Dam Construction!

No Sign of Beavers

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    NEWSLETTERS

    AP
    A construction crew began driving giant steel pilings into the bank of Alhambra Creek in downtown Martinez this morning near the spot where a local beaver family has built its home, an activity that has many people worried for the animals' safety.

    A construction crew began driving giant steel pilings into the bank of Alhambra Creek in downtown Martinez this morning near the spot where a local beaver family has built its home, an activity that has many people worried for the animals' safety.

    The Martinez City Council had called for the construction after an engineer reportedly found erosion and burrows in the creek bank and nearby property owners threatened to sue the city for allowing the beavers, which built their dam in the path of the city's $9.7 million flood control project, to remain in the creek.

    The City Council passed a resolution Oct. 1 authorizing emergency construction to shore up the creek bank.

     

    Jon Ridler with the beaver advocacy group "Worth a Dam" said today he saw four beavers Tuesday evening and two beaver kits early this morning, but that there has been no sign of the animals since construction began at 7 a.m.

     

    At last count, the beaver family was made up of two adults, two yearlings and four kits.

    "Not seeing them could mean bad news," Ridler said.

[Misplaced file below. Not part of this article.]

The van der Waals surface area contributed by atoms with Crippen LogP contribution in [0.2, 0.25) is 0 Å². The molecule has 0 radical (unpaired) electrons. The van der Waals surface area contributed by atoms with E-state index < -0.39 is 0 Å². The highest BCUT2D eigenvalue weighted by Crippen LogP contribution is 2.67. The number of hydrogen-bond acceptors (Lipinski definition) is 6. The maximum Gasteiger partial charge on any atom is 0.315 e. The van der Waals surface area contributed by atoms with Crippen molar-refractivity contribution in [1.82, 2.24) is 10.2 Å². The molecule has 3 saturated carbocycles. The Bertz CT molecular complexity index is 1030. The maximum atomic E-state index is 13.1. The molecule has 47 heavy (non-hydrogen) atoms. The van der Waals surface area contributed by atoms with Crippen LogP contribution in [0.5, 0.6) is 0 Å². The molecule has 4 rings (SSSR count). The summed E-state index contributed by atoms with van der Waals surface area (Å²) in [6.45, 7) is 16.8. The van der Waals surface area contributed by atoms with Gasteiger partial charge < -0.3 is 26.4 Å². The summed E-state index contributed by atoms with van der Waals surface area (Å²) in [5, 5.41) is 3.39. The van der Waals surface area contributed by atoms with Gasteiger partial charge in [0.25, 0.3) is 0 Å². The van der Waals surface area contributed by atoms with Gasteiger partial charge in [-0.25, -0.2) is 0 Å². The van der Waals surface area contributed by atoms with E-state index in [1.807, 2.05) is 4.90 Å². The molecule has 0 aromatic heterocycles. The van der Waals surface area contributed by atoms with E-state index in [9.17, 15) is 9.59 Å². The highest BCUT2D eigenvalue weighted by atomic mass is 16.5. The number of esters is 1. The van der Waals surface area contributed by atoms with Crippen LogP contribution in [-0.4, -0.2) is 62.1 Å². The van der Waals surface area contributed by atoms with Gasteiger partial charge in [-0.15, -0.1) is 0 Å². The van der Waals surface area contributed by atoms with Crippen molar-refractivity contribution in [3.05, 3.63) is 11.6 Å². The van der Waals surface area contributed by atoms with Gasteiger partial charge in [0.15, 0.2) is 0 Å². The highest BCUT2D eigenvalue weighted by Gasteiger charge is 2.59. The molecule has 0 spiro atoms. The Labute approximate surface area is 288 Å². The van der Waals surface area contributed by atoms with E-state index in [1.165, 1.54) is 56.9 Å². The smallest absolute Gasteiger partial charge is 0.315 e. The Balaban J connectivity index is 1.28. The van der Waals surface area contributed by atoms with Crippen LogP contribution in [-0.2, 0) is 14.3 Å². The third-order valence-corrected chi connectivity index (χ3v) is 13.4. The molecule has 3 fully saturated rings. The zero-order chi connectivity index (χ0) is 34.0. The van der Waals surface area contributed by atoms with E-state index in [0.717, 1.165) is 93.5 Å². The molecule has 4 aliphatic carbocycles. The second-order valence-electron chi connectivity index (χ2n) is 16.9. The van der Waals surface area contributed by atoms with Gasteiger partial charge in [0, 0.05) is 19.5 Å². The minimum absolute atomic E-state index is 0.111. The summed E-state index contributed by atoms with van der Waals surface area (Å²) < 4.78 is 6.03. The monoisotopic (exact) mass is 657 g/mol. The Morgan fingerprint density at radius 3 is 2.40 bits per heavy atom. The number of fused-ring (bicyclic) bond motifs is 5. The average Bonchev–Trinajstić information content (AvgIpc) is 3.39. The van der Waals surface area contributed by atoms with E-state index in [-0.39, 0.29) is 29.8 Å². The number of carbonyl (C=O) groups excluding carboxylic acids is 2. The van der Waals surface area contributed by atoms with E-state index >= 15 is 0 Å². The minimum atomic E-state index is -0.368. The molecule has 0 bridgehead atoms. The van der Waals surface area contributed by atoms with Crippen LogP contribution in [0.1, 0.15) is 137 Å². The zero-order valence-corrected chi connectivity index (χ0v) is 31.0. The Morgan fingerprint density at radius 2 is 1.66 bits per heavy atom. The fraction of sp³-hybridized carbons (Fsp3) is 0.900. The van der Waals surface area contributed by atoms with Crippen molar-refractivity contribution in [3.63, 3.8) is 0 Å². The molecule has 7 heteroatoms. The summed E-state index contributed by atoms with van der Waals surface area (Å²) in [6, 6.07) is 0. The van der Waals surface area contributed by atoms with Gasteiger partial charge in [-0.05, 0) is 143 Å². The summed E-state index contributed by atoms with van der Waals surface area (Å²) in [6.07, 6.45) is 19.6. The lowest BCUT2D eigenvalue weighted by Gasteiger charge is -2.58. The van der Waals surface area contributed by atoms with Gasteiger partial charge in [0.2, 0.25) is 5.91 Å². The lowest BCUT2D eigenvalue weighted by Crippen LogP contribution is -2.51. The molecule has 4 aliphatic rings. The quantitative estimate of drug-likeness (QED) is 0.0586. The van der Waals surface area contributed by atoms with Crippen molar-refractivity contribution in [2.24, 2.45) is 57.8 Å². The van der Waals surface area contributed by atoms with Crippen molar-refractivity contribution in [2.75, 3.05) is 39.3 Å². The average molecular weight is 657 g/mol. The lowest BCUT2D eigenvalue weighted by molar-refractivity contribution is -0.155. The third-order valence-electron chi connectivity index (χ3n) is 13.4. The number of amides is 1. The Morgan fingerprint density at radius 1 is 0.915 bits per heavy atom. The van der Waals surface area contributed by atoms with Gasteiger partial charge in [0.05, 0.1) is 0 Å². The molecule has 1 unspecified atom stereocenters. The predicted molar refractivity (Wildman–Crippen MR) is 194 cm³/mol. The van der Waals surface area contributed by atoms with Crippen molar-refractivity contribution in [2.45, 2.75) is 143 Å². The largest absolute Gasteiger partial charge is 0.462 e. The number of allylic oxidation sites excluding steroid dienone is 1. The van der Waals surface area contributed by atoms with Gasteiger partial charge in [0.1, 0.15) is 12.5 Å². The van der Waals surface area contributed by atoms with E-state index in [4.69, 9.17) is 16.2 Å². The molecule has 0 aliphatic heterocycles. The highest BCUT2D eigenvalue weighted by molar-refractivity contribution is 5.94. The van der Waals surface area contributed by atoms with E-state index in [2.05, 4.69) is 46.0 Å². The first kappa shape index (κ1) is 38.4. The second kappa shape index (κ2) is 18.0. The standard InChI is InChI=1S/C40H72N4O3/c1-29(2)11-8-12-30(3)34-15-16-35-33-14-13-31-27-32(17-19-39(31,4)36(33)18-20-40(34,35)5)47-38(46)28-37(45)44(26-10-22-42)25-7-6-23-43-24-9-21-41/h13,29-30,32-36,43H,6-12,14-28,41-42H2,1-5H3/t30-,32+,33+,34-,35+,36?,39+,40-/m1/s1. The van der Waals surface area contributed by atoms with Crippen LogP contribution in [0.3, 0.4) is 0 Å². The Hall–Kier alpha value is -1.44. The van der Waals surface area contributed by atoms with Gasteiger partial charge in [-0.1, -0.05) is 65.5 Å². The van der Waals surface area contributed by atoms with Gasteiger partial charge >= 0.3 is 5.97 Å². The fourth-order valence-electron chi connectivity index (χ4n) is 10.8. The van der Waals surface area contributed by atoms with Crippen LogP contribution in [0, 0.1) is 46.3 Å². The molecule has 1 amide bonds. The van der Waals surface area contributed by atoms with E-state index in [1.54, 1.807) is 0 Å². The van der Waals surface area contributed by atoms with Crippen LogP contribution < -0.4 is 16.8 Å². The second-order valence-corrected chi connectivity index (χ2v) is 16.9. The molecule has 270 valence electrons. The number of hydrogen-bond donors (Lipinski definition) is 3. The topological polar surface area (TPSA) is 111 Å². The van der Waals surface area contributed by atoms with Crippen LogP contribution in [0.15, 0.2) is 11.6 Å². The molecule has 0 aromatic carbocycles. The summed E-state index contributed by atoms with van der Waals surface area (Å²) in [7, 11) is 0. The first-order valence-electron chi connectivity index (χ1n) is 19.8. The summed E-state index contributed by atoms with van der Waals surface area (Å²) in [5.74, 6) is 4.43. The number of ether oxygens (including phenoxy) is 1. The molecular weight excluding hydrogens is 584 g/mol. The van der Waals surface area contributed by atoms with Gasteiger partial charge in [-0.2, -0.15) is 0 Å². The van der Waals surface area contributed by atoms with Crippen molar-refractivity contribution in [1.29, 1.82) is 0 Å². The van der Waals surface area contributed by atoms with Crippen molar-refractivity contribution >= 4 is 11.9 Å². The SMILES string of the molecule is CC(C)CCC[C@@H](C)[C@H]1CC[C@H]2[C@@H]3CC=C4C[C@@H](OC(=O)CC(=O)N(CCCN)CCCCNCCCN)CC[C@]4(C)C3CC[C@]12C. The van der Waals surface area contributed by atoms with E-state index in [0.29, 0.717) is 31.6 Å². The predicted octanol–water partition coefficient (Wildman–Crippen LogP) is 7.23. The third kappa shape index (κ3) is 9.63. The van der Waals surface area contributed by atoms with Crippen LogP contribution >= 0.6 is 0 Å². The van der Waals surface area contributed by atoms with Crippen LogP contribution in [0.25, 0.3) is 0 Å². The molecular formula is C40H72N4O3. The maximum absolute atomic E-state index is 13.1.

He had been hoping the beavers, which ordinarily sleep in their lodge during the day, would evacuate their burrow because of the noise and escape to safety.

    Instead, it appears that they may be holed up inside the lodge.


    Construction workers were standing on top of the lodge as a large crane lowered the first few steel pilings into place and then drove them into the bedrock along the edge of the creek bank at the Escobar Street bridge.

    Skip Lisle, a beaver biologist from Vermont who the city hired to monitor the construction, said he was encouraged by what he saw this morning.

    "It's less violent than I had feared," Lisle said.

    As a precaution, a trench was dug Tuesday along the edge of the bank where the pilings were going to go to make sure no beavers would take a direct hit.

    Construction workers were also told to put the pilings in very slowly so that if there were a beaver underneath, it would have a chance to get out of the way, Lisle said.

    He said he didn't expect the construction would drive the creatures away permanently, but he had been feeding them apples and cottonwood to encourage them to stay.

    "The beavers are very used to vibrations from traffic and other human activity," Lisle said. "This is a nice little habitat for them here," Lisle said.

    Beaver advocates, meanwhile, were keeping watch to see if the beavers came out and started heading downstream.